MedWrench recently spoke with Innovatus Imaging’s Matt Tomory, Vice President of Ultrasound Center of Excellence, about the technical advancements within ultrasound transducers.
Innovatus Imaging shares the advancements within ultrasound transducers and how Innovatus has been able to keep up with the advancements for their customers.
What have your customers said has been one of the biggest challenges with ultrasound transducers?
Significant advancements have occurred in transducer technology in the past few years. Even though the ways that probes fail have, pretty much, remained the same, the components within probes and the methods to address the failures has become increasingly challenging. Customers tell us that they have been struggling to find true repair solutions for live 3D volumetric probes, such as the Philips X8-2t, X7-2t, X5-1, GE 6VT-D, and that most solutions result in replacement versus traditional repair.
Can you describe some of the advancements?
Live 3D volumetric transducers contain thousands of acoustic elements compared to traditional transducers containing anywhere from 64 to 256 elements. Much of the beamforming is now actually performed in the probe, versus or in combination with, the scanner using some very sophisticated technology. Wiring harnesses, which once contained less than 100 miniature coaxial cables, the thickness of a hair, now range to 256, and the wires are a much finer gauge.
So, have these advancements really affected the repairability of these newer technology probes?
As with any newer technology, there can be challenges. What many don’t know is that OEMs do not openly share their design specifications, bills of materials or provide access to replacement parts to third-party repair providers. Repair providers have to engineer their own solutions to the failures presented.
How does Innovatus overcome this?
Innovatus Imaging is actually an FDA-registered manufacturer for ultrasound probes supplied to major OEMs with an acoustic laboratory in Denver, CO. We have personnel very well-experienced in ultrasound probe design, acoustic testing, electrical engineering, material analysis, etc. Ultrasound probe design and manufacturing requires a very specialized knowledge-base, skill-sets, and instruments. Many of the same processes, technologies, methodologies, and testing used in manufacturing are utilized in repair. We are fortunate, as a repair provider, to have access to such expertise.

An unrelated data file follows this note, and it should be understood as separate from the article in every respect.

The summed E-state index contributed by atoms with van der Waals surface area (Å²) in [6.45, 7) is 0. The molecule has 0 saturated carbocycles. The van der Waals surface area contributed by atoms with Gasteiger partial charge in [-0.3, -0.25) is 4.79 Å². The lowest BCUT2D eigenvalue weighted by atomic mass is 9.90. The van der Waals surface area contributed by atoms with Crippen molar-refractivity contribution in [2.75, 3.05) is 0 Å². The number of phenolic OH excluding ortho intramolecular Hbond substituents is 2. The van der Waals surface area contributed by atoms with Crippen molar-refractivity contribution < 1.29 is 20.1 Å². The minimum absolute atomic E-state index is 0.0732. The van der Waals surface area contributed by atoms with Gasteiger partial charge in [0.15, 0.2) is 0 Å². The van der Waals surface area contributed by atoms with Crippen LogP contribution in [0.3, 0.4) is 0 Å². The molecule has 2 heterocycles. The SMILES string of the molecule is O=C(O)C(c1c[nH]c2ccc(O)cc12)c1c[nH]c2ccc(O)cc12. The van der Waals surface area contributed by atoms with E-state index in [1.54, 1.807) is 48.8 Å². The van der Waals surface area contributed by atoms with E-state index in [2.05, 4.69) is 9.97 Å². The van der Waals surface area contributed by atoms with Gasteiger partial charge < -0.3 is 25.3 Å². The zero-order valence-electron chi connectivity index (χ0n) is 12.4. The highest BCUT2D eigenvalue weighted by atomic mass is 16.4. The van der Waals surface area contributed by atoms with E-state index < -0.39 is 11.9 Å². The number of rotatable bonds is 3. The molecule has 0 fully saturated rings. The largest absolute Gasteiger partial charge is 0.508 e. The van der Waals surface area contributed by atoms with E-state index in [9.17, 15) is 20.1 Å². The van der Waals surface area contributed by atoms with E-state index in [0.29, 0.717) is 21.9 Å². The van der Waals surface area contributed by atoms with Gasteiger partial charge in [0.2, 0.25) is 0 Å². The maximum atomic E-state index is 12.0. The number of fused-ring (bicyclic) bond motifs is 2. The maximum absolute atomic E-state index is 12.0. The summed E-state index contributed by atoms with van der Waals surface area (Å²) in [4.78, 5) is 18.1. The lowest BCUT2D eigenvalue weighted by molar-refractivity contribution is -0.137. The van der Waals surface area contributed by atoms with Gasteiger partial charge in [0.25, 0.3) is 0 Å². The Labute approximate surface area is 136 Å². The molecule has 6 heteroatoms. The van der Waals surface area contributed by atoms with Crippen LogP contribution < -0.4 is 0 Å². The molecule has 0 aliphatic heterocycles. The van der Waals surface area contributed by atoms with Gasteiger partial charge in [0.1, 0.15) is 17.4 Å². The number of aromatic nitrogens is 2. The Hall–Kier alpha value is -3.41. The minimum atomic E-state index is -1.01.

How has Innovatus Imaging been able to keep up with the advancements in transducer design?
Innovatus employs quite a large team of engineers, for both design and repair. Our teams engineer proven, sustainable repair solutions by careful technical analysis of the probe models for which we offer repair. This can include developing electronic schematics, wiring diagrams, material specifications, acoustic profiles and more. Having this level of data allows us to design repair procedures, based on the design of a particular model versus a general, all-encompassing approach to repair. It also offers and ensures quality, consistency, and sustainability, which allow us to provide the industry’s longest warranty period.
You’ve used the word sustainable several times. What does that mean?
Whether we talk transducers or widgets, customers want something or someone they can depend upon. That’s one of our strengths. Customers can feel confident that a repair performed on an X5-1 last week can be consistently performed on other X5-1s tomorrow, next week and six-months from now. Currently, Innovatus is the only repair provider that publishes a list of over 100 fully repairable transducer models. From cables, strain reliefs, housings, etc., we have a solid, virtually completely internal, supply chain that allows us to say, “Yes! Your probe can be repaired.” And repair is always more budget-friendly than replacement.
Is Innovatus Imaging able to offer traditional repair solutions on these newer technology transducers?
We are, but it is model dependent. We have developed significant, proven, sustainable repair solutions on the Philips X8-2t, X7-2t, X5-1, and GE 6VT-D. On all of these models, we are able to address failures across ALL of the repairable components. Due to the technical challenges with these models and the investment needed in R&D, true repair solutions can be hard to find in the third-party industry. When failures arise, most of these newer technology transducer models are exchanged, at costs over $20,000, versus repairs costing a fraction of that. Innovatus Imaging focuses on developing capabilities consistent with our customers’ needs.